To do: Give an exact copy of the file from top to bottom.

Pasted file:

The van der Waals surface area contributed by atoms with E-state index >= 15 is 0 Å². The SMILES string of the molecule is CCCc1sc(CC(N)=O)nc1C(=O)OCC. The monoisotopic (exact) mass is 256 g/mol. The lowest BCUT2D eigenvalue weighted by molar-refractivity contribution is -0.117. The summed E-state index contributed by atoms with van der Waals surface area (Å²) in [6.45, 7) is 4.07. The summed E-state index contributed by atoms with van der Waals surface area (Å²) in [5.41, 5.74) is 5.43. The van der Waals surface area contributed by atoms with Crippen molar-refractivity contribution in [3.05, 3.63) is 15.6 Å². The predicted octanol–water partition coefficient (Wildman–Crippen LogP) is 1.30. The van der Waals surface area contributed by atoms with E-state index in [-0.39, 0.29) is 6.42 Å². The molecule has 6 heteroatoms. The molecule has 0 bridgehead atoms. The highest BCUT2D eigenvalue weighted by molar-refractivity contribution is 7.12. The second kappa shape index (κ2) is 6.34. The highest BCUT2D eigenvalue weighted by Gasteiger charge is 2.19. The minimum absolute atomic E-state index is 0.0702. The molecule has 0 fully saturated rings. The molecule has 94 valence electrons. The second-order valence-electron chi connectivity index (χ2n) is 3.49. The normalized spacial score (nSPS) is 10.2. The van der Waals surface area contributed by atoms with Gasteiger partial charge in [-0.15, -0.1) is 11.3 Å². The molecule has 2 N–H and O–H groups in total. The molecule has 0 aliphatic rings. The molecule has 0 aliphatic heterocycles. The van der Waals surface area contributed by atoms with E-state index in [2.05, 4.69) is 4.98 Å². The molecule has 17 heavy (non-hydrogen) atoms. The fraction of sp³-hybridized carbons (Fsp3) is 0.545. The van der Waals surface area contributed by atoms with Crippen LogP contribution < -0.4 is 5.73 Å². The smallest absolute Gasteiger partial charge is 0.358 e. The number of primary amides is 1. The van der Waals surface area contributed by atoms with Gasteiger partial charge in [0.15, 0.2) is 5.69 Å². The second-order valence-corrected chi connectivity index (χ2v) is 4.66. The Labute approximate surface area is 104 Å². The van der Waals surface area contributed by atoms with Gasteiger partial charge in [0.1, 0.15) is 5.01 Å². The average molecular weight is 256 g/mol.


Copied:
The van der Waals surface area contributed by atoms with E-state index >= 15 is 0 Å². The SMILES string of the molecule is CCCc1sc(CC(N)=O)nc1C(=O)OCC. The monoisotopic (exact) mass is 256 g/mol. The lowest BCUT2D eigenvalue weighted by molar-refractivity contribution is -0.117. The summed E-state index contributed by atoms with van der Waals surface area (Å²) in [6.45, 7) is 4.07. The summed E-state index contributed by atoms with van der Waals surface area (Å²) in [5.41, 5.74) is 5.43. The van der Waals surface area contributed by atoms with Crippen molar-refractivity contribution in [3.05, 3.63) is 15.6 Å². The predicted octanol–water partition coefficient (Wildman–Crippen LogP) is 1.30. The van der Waals surface area contributed by atoms with E-state index in [-0.39, 0.29) is 6.42 Å². The molecule has 6 heteroatoms. The molecule has 0 bridgehead atoms. The highest BCUT2D eigenvalue weighted by molar-refractivity contribution is 7.12. The second kappa shape index (κ2) is 6.34. The highest BCUT2D eigenvalue weighted by Gasteiger charge is 2.19. The minimum absolute atomic E-state index is 0.0702. The molecule has 0 fully saturated rings. The molecule has 94 valence electrons. The second-order valence-electron chi connectivity index (χ2n) is 3.49. The normalized spacial score (nSPS) is 10.2. The van der Waals surface area contributed by atoms with Gasteiger partial charge in [-0.15, -0.1) is 11.3 Å². The molecule has 2 N–H and O–H groups in total. The molecule has 0 aliphatic rings. The molecule has 0 aliphatic heterocycles. The van der Waals surface area contributed by atoms with E-state index in [2.05, 4.69) is 4.98 Å². The molecule has 17 heavy (non-hydrogen) atoms. The fraction of sp³-hybridized carbons (Fsp3) is 0.545. The van der Waals surface area contributed by atoms with Crippen LogP contribution < -0.4 is 5.73 Å². The smallest absolute Gasteiger partial charge is 0.358 e. The number of primary amides is 1. The van der Waals surface area contributed by atoms with Gasteiger partial charge in [0.15, 0.2) is 5.69 Å². The second-order valence-corrected chi connectivity index (χ2v) is 4.66. The Labute approximate surface area is 104 Å². The van der Waals surface area contributed by atoms with Gasteiger partial charge in [0.1, 0.15) is 5.01 Å². The average molecular weight is 256 g/mol.